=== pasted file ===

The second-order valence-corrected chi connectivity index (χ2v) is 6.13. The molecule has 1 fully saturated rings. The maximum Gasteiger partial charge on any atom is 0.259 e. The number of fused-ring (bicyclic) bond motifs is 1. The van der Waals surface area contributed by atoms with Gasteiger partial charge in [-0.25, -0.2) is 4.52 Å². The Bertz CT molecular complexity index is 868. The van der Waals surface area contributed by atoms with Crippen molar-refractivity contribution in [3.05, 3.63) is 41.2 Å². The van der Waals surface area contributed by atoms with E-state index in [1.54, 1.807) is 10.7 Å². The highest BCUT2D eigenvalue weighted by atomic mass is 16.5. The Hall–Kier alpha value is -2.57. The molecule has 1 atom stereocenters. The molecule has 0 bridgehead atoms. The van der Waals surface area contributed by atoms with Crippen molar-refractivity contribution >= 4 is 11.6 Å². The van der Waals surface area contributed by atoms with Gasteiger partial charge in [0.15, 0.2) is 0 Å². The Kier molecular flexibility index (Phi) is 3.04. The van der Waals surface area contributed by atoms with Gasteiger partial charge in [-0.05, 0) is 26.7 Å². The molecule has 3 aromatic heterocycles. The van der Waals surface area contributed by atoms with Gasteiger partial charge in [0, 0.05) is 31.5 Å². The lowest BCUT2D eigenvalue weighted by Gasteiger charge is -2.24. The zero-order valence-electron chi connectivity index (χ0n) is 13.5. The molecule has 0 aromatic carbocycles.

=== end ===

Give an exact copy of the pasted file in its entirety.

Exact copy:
The second-order valence-corrected chi connectivity index (χ2v) is 6.13. The molecule has 1 fully saturated rings. The maximum Gasteiger partial charge on any atom is 0.259 e. The number of fused-ring (bicyclic) bond motifs is 1. The van der Waals surface area contributed by atoms with Gasteiger partial charge in [-0.25, -0.2) is 4.52 Å². The Bertz CT molecular complexity index is 868. The van der Waals surface area contributed by atoms with Crippen molar-refractivity contribution in [3.05, 3.63) is 41.2 Å². The van der Waals surface area contributed by atoms with E-state index in [1.54, 1.807) is 10.7 Å². The highest BCUT2D eigenvalue weighted by atomic mass is 16.5. The Hall–Kier alpha value is -2.57. The molecule has 1 atom stereocenters. The molecule has 0 bridgehead atoms. The van der Waals surface area contributed by atoms with Crippen molar-refractivity contribution >= 4 is 11.6 Å². The van der Waals surface area contributed by atoms with Gasteiger partial charge in [0.15, 0.2) is 0 Å². The Kier molecular flexibility index (Phi) is 3.04. The van der Waals surface area contributed by atoms with Gasteiger partial charge in [-0.05, 0) is 26.7 Å². The molecule has 3 aromatic heterocycles. The van der Waals surface area contributed by atoms with Gasteiger partial charge in [0, 0.05) is 31.5 Å². The lowest BCUT2D eigenvalue weighted by Gasteiger charge is -2.24. The zero-order valence-electron chi connectivity index (χ0n) is 13.5. The molecule has 0 aromatic carbocycles.